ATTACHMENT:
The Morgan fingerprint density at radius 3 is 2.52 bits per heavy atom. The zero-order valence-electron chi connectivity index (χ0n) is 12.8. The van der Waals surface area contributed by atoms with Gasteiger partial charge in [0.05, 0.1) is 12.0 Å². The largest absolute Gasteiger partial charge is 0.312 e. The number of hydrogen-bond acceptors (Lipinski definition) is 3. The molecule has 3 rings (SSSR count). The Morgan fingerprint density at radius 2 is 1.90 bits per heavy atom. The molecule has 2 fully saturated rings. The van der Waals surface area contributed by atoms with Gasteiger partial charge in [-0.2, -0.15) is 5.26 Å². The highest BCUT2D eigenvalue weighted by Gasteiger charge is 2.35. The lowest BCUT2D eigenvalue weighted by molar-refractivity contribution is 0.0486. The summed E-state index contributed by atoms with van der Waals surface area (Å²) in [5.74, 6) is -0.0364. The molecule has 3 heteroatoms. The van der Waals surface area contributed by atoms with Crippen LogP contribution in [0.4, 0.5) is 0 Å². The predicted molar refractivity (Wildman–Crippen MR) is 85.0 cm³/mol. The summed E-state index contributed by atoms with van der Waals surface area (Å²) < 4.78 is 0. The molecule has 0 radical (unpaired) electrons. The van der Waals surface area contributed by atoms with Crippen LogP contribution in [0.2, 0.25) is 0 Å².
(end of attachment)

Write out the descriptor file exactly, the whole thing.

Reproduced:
The Morgan fingerprint density at radius 3 is 2.52 bits per heavy atom. The zero-order valence-electron chi connectivity index (χ0n) is 12.8. The van der Waals surface area contributed by atoms with Gasteiger partial charge in [0.05, 0.1) is 12.0 Å². The largest absolute Gasteiger partial charge is 0.312 e. The number of hydrogen-bond acceptors (Lipinski definition) is 3. The molecule has 3 rings (SSSR count). The Morgan fingerprint density at radius 2 is 1.90 bits per heavy atom. The molecule has 2 fully saturated rings. The van der Waals surface area contributed by atoms with Gasteiger partial charge in [-0.2, -0.15) is 5.26 Å². The highest BCUT2D eigenvalue weighted by Gasteiger charge is 2.35. The lowest BCUT2D eigenvalue weighted by molar-refractivity contribution is 0.0486. The summed E-state index contributed by atoms with van der Waals surface area (Å²) in [5.74, 6) is -0.0364. The molecule has 3 heteroatoms. The van der Waals surface area contributed by atoms with Crippen LogP contribution in [0.4, 0.5) is 0 Å². The predicted molar refractivity (Wildman–Crippen MR) is 85.0 cm³/mol. The summed E-state index contributed by atoms with van der Waals surface area (Å²) < 4.78 is 0. The molecule has 0 radical (unpaired) electrons. The van der Waals surface area contributed by atoms with Crippen LogP contribution in [0.2, 0.25) is 0 Å².